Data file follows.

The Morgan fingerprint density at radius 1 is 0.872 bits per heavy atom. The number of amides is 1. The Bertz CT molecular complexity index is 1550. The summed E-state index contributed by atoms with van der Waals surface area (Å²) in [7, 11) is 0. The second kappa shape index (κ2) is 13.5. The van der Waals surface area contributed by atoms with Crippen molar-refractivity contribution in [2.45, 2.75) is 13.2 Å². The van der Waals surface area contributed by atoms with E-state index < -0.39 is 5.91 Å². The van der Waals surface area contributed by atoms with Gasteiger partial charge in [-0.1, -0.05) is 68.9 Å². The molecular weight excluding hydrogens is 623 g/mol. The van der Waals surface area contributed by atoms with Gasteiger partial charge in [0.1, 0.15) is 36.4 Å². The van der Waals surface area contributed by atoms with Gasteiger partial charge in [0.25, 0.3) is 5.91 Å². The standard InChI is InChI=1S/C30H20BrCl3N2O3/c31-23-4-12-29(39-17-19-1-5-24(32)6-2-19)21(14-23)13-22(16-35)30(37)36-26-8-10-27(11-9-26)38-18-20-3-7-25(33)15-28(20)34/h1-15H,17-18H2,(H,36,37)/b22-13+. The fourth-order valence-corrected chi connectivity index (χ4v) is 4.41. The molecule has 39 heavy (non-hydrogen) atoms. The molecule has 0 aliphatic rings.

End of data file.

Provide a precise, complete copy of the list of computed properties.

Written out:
The Morgan fingerprint density at radius 1 is 0.872 bits per heavy atom. The number of amides is 1. The Bertz CT molecular complexity index is 1550. The summed E-state index contributed by atoms with van der Waals surface area (Å²) in [7, 11) is 0. The second kappa shape index (κ2) is 13.5. The van der Waals surface area contributed by atoms with Crippen molar-refractivity contribution in [2.45, 2.75) is 13.2 Å². The van der Waals surface area contributed by atoms with E-state index < -0.39 is 5.91 Å². The van der Waals surface area contributed by atoms with Gasteiger partial charge in [-0.1, -0.05) is 68.9 Å². The molecular weight excluding hydrogens is 623 g/mol. The van der Waals surface area contributed by atoms with Gasteiger partial charge in [0.1, 0.15) is 36.4 Å². The van der Waals surface area contributed by atoms with Gasteiger partial charge in [0.25, 0.3) is 5.91 Å². The standard InChI is InChI=1S/C30H20BrCl3N2O3/c31-23-4-12-29(39-17-19-1-5-24(32)6-2-19)21(14-23)13-22(16-35)30(37)36-26-8-10-27(11-9-26)38-18-20-3-7-25(33)15-28(20)34/h1-15H,17-18H2,(H,36,37)/b22-13+. The fourth-order valence-corrected chi connectivity index (χ4v) is 4.41. The molecule has 39 heavy (non-hydrogen) atoms. The molecule has 0 aliphatic rings.